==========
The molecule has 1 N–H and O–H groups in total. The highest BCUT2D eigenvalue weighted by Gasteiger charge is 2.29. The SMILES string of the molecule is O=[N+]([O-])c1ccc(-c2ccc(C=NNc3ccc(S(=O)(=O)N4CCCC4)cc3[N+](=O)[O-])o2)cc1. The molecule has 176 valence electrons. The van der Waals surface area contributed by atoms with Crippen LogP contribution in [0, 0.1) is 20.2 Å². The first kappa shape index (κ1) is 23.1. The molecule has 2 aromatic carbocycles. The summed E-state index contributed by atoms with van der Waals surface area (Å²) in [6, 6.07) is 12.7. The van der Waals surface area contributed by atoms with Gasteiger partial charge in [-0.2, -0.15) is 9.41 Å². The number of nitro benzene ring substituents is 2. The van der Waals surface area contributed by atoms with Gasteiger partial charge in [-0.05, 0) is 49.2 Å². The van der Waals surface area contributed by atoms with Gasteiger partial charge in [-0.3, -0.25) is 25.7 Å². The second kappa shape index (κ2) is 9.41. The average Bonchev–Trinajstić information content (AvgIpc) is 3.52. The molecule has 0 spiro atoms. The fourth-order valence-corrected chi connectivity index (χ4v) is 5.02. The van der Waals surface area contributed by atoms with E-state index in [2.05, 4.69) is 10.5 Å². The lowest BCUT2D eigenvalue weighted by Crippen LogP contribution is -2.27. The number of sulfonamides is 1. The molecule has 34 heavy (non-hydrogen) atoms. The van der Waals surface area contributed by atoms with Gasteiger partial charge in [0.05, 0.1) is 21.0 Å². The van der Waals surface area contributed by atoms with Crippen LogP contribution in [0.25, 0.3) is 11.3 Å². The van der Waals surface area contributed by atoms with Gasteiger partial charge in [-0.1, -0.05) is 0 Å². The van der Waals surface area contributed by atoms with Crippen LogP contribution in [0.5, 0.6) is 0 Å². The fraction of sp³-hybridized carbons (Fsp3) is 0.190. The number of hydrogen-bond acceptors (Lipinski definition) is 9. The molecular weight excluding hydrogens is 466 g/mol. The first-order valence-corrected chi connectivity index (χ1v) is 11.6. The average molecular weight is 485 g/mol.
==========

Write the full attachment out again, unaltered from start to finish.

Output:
The molecule has 1 N–H and O–H groups in total. The highest BCUT2D eigenvalue weighted by Gasteiger charge is 2.29. The SMILES string of the molecule is O=[N+]([O-])c1ccc(-c2ccc(C=NNc3ccc(S(=O)(=O)N4CCCC4)cc3[N+](=O)[O-])o2)cc1. The molecule has 176 valence electrons. The van der Waals surface area contributed by atoms with Crippen LogP contribution in [0, 0.1) is 20.2 Å². The first kappa shape index (κ1) is 23.1. The molecule has 2 aromatic carbocycles. The summed E-state index contributed by atoms with van der Waals surface area (Å²) in [6, 6.07) is 12.7. The van der Waals surface area contributed by atoms with Gasteiger partial charge in [-0.2, -0.15) is 9.41 Å². The number of nitro benzene ring substituents is 2. The van der Waals surface area contributed by atoms with Gasteiger partial charge in [-0.05, 0) is 49.2 Å². The van der Waals surface area contributed by atoms with Gasteiger partial charge in [-0.3, -0.25) is 25.7 Å². The second kappa shape index (κ2) is 9.41. The average Bonchev–Trinajstić information content (AvgIpc) is 3.52. The molecule has 0 spiro atoms. The fourth-order valence-corrected chi connectivity index (χ4v) is 5.02. The van der Waals surface area contributed by atoms with E-state index in [2.05, 4.69) is 10.5 Å². The lowest BCUT2D eigenvalue weighted by Crippen LogP contribution is -2.27. The number of sulfonamides is 1. The molecule has 34 heavy (non-hydrogen) atoms. The van der Waals surface area contributed by atoms with Gasteiger partial charge in [0.05, 0.1) is 21.0 Å². The van der Waals surface area contributed by atoms with Crippen LogP contribution in [0.25, 0.3) is 11.3 Å². The van der Waals surface area contributed by atoms with Gasteiger partial charge in [-0.1, -0.05) is 0 Å². The van der Waals surface area contributed by atoms with Crippen LogP contribution in [0.5, 0.6) is 0 Å². The fraction of sp³-hybridized carbons (Fsp3) is 0.190. The number of hydrogen-bond acceptors (Lipinski definition) is 9. The molecular weight excluding hydrogens is 466 g/mol. The first-order valence-corrected chi connectivity index (χ1v) is 11.6. The average molecular weight is 485 g/mol.